Local crafts include a soap scented with the oil of bay tree.

Antakya: Geography

Antakya is located on the banks of the Orontes River (Turkish: Asi Nehri), approximately 22 km (14 mi) inland from the Mediterranean coast. The city is in a valley surrounded by mountains, the Nur Mountains (ancient Amanos) to the north and Mount Keldağ (Jebel Akra) to the south, with the 440 m high Mount Habib-i Neccar (the ancient Mount Silpius) forming its eastern limits. The mountains are a source of a green marble. Antakya is at the northern edge of the Dead Sea Rift and vulnerable to earthquakes.

The plain of Amik to the north-east of the city is fertile soil watered by the Orontes, the Karasu and the Afrin rivers; the lake in the plain was drained in 1980 by a French company. At the same time channels were built to widen the Orontes and let it pass neatly through the city centre. The Orontes is joined in Antakya by the Hacı Kürüş stream to the north-east of the city near the church of St Peter, and the Hamşen which runs down from Habib-i Neccar to the south-west, under Memekli Bridge near the army barracks. Flora includes the bay trees and myrtle. There is a Jewish community.

Antakya: Climate

The city enjoys a Mediterranean climate with hot and dry summers, and mild and wet winters; however due to its higher altitude, Antakya has slightly cooler temperatures than the coast.

Climate data for Antakya
Month Jan Feb Mar Apr May Jun Jul Aug Sep Oct Nov Dec Year
Average high °F (°C) 51
Average low °F (°C) 39
Average precipitation inches (mm) 7.5
Source: Weatherbase

Antakya: Education

Mustafa Kemal University, abbreviated as MKU, has several faculties including Engineering and Medicine, while having a campus called Tayfur Sökmen located in Serinyol district 15 km (9.3 mi), north of Antakya (centrum). Established in 1992, currently more than 32,000 students enrolled at the university.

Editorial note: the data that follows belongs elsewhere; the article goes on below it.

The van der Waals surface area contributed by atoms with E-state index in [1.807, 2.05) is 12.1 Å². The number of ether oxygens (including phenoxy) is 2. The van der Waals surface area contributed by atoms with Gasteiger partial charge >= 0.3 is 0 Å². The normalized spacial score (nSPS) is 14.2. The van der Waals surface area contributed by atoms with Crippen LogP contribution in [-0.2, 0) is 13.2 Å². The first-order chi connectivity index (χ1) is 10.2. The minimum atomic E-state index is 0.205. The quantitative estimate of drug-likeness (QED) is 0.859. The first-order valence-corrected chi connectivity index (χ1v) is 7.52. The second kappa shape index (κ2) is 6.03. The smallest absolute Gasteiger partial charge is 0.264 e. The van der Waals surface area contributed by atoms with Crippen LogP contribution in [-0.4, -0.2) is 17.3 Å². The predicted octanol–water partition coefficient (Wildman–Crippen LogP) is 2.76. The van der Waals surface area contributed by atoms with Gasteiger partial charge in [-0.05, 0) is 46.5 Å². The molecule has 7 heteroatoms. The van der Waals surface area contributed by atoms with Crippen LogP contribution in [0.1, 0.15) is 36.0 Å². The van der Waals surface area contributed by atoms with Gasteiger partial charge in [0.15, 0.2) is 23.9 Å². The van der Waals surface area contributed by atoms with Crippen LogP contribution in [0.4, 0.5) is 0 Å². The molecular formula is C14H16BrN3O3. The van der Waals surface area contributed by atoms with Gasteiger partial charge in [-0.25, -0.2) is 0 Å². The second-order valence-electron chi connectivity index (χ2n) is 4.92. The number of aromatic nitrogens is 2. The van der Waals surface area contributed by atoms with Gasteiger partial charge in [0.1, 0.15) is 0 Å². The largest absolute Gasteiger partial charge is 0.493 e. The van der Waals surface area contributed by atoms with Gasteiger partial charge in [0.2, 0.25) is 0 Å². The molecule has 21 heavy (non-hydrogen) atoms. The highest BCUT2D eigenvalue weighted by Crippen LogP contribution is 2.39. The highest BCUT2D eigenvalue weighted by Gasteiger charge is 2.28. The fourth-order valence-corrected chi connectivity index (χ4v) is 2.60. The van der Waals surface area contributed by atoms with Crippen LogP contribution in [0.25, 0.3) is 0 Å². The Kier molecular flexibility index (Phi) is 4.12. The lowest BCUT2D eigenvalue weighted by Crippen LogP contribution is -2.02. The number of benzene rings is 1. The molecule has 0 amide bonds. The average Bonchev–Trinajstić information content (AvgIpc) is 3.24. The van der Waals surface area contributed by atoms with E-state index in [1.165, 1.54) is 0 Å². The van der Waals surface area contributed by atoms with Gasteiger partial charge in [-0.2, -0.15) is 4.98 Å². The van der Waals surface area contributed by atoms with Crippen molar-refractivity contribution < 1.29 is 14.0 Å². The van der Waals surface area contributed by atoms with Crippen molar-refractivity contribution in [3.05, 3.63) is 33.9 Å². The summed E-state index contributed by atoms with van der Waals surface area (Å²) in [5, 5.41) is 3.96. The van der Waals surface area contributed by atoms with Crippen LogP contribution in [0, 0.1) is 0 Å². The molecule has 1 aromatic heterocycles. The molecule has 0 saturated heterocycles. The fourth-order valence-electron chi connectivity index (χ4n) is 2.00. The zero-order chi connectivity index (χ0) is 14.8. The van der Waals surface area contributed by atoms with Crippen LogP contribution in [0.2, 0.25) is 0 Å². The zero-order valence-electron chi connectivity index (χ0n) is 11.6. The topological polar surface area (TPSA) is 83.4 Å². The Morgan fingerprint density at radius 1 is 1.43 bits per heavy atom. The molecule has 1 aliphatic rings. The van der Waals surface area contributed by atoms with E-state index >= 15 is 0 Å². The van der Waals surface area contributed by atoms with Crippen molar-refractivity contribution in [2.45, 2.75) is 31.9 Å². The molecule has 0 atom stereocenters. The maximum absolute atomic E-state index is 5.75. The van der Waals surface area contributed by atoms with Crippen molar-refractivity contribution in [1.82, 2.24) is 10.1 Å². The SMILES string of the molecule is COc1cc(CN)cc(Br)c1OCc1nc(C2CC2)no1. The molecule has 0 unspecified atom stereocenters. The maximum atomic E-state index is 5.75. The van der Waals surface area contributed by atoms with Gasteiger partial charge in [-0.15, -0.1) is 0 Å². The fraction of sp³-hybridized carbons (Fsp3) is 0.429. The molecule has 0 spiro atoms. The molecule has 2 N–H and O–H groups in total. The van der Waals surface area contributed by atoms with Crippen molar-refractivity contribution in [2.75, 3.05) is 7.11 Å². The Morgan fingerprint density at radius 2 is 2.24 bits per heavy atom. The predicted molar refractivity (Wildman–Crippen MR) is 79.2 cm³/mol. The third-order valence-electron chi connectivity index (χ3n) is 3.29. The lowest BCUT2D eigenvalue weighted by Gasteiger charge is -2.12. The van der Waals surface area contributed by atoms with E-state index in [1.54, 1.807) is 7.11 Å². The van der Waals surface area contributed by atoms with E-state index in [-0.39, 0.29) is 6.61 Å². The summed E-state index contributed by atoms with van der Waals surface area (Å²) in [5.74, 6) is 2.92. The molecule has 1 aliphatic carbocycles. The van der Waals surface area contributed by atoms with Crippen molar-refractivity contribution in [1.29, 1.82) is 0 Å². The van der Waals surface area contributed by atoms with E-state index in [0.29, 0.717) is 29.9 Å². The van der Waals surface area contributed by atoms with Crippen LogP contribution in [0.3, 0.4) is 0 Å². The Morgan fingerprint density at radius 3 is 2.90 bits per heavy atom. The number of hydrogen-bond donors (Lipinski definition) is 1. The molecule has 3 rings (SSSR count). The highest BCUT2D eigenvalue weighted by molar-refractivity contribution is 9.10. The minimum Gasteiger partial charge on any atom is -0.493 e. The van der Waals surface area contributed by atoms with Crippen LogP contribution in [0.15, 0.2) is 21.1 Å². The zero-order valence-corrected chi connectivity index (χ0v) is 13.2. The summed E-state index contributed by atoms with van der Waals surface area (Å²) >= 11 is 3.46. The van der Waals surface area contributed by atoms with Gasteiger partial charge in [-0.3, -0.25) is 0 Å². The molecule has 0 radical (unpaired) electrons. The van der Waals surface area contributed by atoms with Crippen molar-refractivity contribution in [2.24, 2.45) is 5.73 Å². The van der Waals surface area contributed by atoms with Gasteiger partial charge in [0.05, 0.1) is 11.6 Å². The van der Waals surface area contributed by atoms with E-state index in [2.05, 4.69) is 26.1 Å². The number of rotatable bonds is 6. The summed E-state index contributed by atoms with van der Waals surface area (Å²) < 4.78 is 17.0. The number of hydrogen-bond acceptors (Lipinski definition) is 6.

Besides the campus in Serinyol, MKU has its faculties spread out in all main districts of the province including Altınözü, Antakya, Belen, Dörtyol, Erzin, Hassa, İskenderun, Kırıkhan, Reyhanlı, Samandağ and Yayladağı.

Antakya: Main sights

The long and varied history has created many architectural sites of interest. There is much for visitors to see in Antakya, although many buildings have been lost in the rapid growth and redevelopment of the city in recent decades.

  • Hatay Archaeology Museum has the second largest collection of Roman mosaics in the world.
  • The rock-carved Church of St Peter, with its network of refuges and tunnels carved out of the rock, a site of Christian pilgrimage. There are also tombs cut into the rock face at various places along the Orontes valley.
  • Old market district: It offers plenty of traditional shops, where you can explore what you have not seen before. It is exactly in the city centre, you are in when you see the sign Uzun Çarşı Caddesi.
  • The seedy Gündüz cinema in the city centre was once used as parliament building of the Republic of Hatay.
  • The waterfalls at the Harbiye / Daphne promenade.
  • The Ottoman Habib-i Neccar Camii, the oldest mosque in Antakya and one of the oldest in Anatolia.
  • The labyrinth of narrow streets and old Antakya houses. This district is the oldtown in fact.
  • Vespasianus Titus Tunnel-Samandagı. It is approximately 35 km. far from the centre.
  • Beşikli Cave and Graves (the antique city of Seleukeia Pierria)
  • St. Simon Monastery
  • Bagras (Bakras) Castle, which was built in antiquity and restored many times in later centuries (particularly during the Crusades, when it was a stronghold of the Knights Templar), served as a watchtower on the 27 km (17 mi) mountain road from İskenderun (Alexandretta) to Antakya (Antioch).
  • The panoramic view of the city from the heights of Mount Habib-i Neccar

With its rich architectural heritage, Antakya is a member of the Norwich-based European Association of Historic Towns and Regions [1]. The Roman bridge (thought to date from the era of Diocletian) was destroyed in 1972 during the widening and channelling of the Orontes.

A panoramic view of Antakya from the Church of Saint Peter

Antakya: Cuisine

The cuisine of Antakya is renowned. Its cuisine is considered levantine rather than Turkish. The cuisine offers plenty of meals, where beef and lambs are mainly used. Popular dishes include the typical Turkish kebab, served with spices and onions in flat unleavened bread, with yoghurt as ali nazik kebab, oruk, kaytaz böreği and katıklı ekmek . Hot spicy food is a feature of this part of Turkey, along with Turkish coffee and local specialities. Here are some savour: